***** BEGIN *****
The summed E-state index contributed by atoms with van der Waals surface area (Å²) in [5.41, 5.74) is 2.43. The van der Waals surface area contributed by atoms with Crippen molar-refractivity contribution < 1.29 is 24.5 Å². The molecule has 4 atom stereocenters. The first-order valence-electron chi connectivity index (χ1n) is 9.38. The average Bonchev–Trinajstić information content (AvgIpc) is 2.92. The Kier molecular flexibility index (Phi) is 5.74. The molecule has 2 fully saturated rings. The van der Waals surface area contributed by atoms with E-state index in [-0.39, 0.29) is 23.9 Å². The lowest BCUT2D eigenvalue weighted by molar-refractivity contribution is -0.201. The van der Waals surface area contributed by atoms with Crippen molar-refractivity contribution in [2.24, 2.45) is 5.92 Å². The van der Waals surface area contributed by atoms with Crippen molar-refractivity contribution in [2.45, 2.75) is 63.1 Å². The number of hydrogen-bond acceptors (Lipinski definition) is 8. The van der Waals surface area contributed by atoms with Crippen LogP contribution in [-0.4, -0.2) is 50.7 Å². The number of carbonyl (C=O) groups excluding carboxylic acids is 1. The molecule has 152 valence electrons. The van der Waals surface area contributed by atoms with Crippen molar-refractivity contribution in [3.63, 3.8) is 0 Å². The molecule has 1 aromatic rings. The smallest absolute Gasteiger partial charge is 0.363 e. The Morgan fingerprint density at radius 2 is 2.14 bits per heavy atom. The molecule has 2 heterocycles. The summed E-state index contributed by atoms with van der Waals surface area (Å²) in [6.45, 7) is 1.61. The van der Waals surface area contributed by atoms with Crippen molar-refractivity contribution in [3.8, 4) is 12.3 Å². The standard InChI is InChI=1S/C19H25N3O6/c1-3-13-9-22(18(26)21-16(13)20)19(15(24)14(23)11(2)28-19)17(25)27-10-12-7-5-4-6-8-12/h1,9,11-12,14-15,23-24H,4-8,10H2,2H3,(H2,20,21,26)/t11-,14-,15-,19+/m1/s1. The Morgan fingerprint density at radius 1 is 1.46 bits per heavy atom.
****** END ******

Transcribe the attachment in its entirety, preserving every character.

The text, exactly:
The summed E-state index contributed by atoms with van der Waals surface area (Å²) in [5.41, 5.74) is 2.43. The van der Waals surface area contributed by atoms with Crippen molar-refractivity contribution < 1.29 is 24.5 Å². The molecule has 4 atom stereocenters. The first-order valence-electron chi connectivity index (χ1n) is 9.38. The average Bonchev–Trinajstić information content (AvgIpc) is 2.92. The Kier molecular flexibility index (Phi) is 5.74. The molecule has 2 fully saturated rings. The van der Waals surface area contributed by atoms with E-state index in [-0.39, 0.29) is 23.9 Å². The lowest BCUT2D eigenvalue weighted by molar-refractivity contribution is -0.201. The van der Waals surface area contributed by atoms with Crippen molar-refractivity contribution in [2.24, 2.45) is 5.92 Å². The van der Waals surface area contributed by atoms with Crippen molar-refractivity contribution in [2.45, 2.75) is 63.1 Å². The number of hydrogen-bond acceptors (Lipinski definition) is 8. The van der Waals surface area contributed by atoms with Crippen LogP contribution in [-0.4, -0.2) is 50.7 Å². The number of carbonyl (C=O) groups excluding carboxylic acids is 1. The molecule has 152 valence electrons. The van der Waals surface area contributed by atoms with Crippen molar-refractivity contribution in [3.63, 3.8) is 0 Å². The molecule has 1 aromatic rings. The smallest absolute Gasteiger partial charge is 0.363 e. The Morgan fingerprint density at radius 2 is 2.14 bits per heavy atom. The molecule has 2 heterocycles. The summed E-state index contributed by atoms with van der Waals surface area (Å²) in [6.45, 7) is 1.61. The van der Waals surface area contributed by atoms with Crippen molar-refractivity contribution in [3.8, 4) is 12.3 Å². The standard InChI is InChI=1S/C19H25N3O6/c1-3-13-9-22(18(26)21-16(13)20)19(15(24)14(23)11(2)28-19)17(25)27-10-12-7-5-4-6-8-12/h1,9,11-12,14-15,23-24H,4-8,10H2,2H3,(H2,20,21,26)/t11-,14-,15-,19+/m1/s1. The Morgan fingerprint density at radius 1 is 1.46 bits per heavy atom.